Climate change (e.g., global warming) is intensifying the global water cycle and the temporal variation of precipitation has increased significantly. The distribution of precipitation is more uneven over time, and drought and flood events occurred more frequently. This unstable variability in precipitation is particularly negative for crop growth. On the one hand, temporal variation in precipitation will directly affect the timing of crop fertilizer applications, further limiting the matching of fertilizer supply and crop demand. On the other hand, the increased temporal variability of precipitation leads to an asynchronous between N supply and N demand, which indirectly leads to more reactive nitrogen losses (including leaching loss, gaseous emissions, etc.), thus causing water pollution, greenhouse gas emissions, air pollution and other ecological environment and human health effects.
Prof. Peter M. VITOUSEK from Stanford University and his team simulated the crop productivity based on soil moisture and temperature, and biologically available N and P from all sources (fertilizer, atmospheric deposition, and mineralization of N and P from soil organic N and P), to assess how temporal variation in precipitation affects crop yield and nitrogen losses. The model results show that the appropriate amount of fertilizer application (100 and 20 units of N and P, respectively) and the appropriate timing of addition (two-increment to the crop in the growing period, and the timing of application is closer to the growing period, the more significant the effect of increasing yield and reducing Nr emissions) can result in a higher recovery of N in harvested material of 53.6 and a lower N loss of 60.8, which is a recommended best practice for many field crops.
The increased variability of precipitation has the potential to bring extreme precipitation and a more uneven distribution of water resources, with various adverse effects on agricultural production. It was found in this study, increases in temporal variation in precipitation caused declining yields, progressively larger losses of reactive N. Such losses are likely to be particularly important for P, since the relative immobility of P causes large pools of fertilizer-derived P to accumulate in surface soils, where they are vulnerable to losses via runoff and soil erosion.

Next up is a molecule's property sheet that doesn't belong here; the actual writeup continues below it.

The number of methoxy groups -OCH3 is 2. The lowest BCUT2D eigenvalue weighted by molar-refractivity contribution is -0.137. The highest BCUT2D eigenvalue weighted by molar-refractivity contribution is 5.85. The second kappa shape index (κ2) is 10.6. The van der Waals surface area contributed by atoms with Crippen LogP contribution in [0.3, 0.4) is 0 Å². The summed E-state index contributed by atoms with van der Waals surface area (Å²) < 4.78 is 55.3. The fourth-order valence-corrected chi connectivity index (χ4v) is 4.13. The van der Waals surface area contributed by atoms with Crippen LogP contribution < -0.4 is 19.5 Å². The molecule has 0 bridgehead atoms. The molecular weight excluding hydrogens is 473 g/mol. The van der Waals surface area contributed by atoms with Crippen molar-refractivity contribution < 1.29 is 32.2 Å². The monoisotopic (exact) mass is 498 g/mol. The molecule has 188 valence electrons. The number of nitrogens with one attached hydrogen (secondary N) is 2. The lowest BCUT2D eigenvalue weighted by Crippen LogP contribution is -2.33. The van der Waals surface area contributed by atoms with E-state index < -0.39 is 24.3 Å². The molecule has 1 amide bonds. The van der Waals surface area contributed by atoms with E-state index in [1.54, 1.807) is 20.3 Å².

Global temporal variations in precipitation will be more dramatic with anthropogenic climate change, which will further reduce yields and increase nitrogen losses. The authors and their team hope to explore solutions that could address this climate risk. However, adjusting fertilizer application amounts (~30%) depending on soil moisture content will reduce reactive N losses (~50%) but does not increase crop yields. In rainfed agricultural ecosystems, climate-change-driven increases in temporal variation in precipitation will make it difficult to sustain cropping systems that are both high yielding and have small environmental and human-health footprints. In short, it seems likely that we will face increasing challenges to food security with the ongoing enhancement in precipitation variability.
The atmosphere is a highly complex system. As the greenhouse gases emitted by humans accumulate in the atmosphere, they may eventually cause extreme weather events such as rainstorms. Only if countries around the world step up their efforts to reduce emissions and achieving carbon neutrality as soon as possible can we able to change the Earth’s climate and the future of our home.
This study has been published on the Journal of Frontiers of Agricultural Science and Engineering in 2022, DOI: 10.15302/J-FASE-2022452.